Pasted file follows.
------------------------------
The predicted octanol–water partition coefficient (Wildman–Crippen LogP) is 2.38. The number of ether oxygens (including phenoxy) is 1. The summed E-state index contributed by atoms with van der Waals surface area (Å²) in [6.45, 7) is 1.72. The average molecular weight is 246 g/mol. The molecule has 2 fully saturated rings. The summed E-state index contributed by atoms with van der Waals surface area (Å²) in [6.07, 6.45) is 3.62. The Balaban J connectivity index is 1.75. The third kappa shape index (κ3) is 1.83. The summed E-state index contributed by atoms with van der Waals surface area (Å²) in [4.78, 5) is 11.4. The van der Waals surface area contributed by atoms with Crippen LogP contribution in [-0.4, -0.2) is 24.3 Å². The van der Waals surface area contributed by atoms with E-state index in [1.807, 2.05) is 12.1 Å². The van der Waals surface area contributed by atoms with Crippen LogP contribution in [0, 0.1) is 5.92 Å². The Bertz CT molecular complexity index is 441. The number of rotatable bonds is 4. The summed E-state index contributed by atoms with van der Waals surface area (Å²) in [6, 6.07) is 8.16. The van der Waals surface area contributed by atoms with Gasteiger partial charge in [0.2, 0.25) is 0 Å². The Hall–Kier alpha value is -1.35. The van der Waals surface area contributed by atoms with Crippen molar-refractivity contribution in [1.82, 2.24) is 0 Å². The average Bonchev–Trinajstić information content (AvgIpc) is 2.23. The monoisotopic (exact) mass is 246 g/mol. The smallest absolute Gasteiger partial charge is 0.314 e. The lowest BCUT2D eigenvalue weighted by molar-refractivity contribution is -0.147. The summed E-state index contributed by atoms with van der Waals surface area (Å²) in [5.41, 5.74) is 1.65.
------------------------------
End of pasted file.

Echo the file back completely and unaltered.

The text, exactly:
The predicted octanol–water partition coefficient (Wildman–Crippen LogP) is 2.38. The number of ether oxygens (including phenoxy) is 1. The summed E-state index contributed by atoms with van der Waals surface area (Å²) in [6.45, 7) is 1.72. The average molecular weight is 246 g/mol. The molecule has 2 fully saturated rings. The summed E-state index contributed by atoms with van der Waals surface area (Å²) in [6.07, 6.45) is 3.62. The Balaban J connectivity index is 1.75. The third kappa shape index (κ3) is 1.83. The summed E-state index contributed by atoms with van der Waals surface area (Å²) in [4.78, 5) is 11.4. The van der Waals surface area contributed by atoms with Crippen LogP contribution in [-0.4, -0.2) is 24.3 Å². The van der Waals surface area contributed by atoms with E-state index in [1.807, 2.05) is 12.1 Å². The van der Waals surface area contributed by atoms with Crippen LogP contribution in [0, 0.1) is 5.92 Å². The Bertz CT molecular complexity index is 441. The number of rotatable bonds is 4. The summed E-state index contributed by atoms with van der Waals surface area (Å²) in [6, 6.07) is 8.16. The van der Waals surface area contributed by atoms with Gasteiger partial charge in [0.2, 0.25) is 0 Å². The Hall–Kier alpha value is -1.35. The van der Waals surface area contributed by atoms with Crippen molar-refractivity contribution in [1.82, 2.24) is 0 Å². The average Bonchev–Trinajstić information content (AvgIpc) is 2.23. The monoisotopic (exact) mass is 246 g/mol. The smallest absolute Gasteiger partial charge is 0.314 e. The lowest BCUT2D eigenvalue weighted by molar-refractivity contribution is -0.147. The summed E-state index contributed by atoms with van der Waals surface area (Å²) in [5.41, 5.74) is 1.65.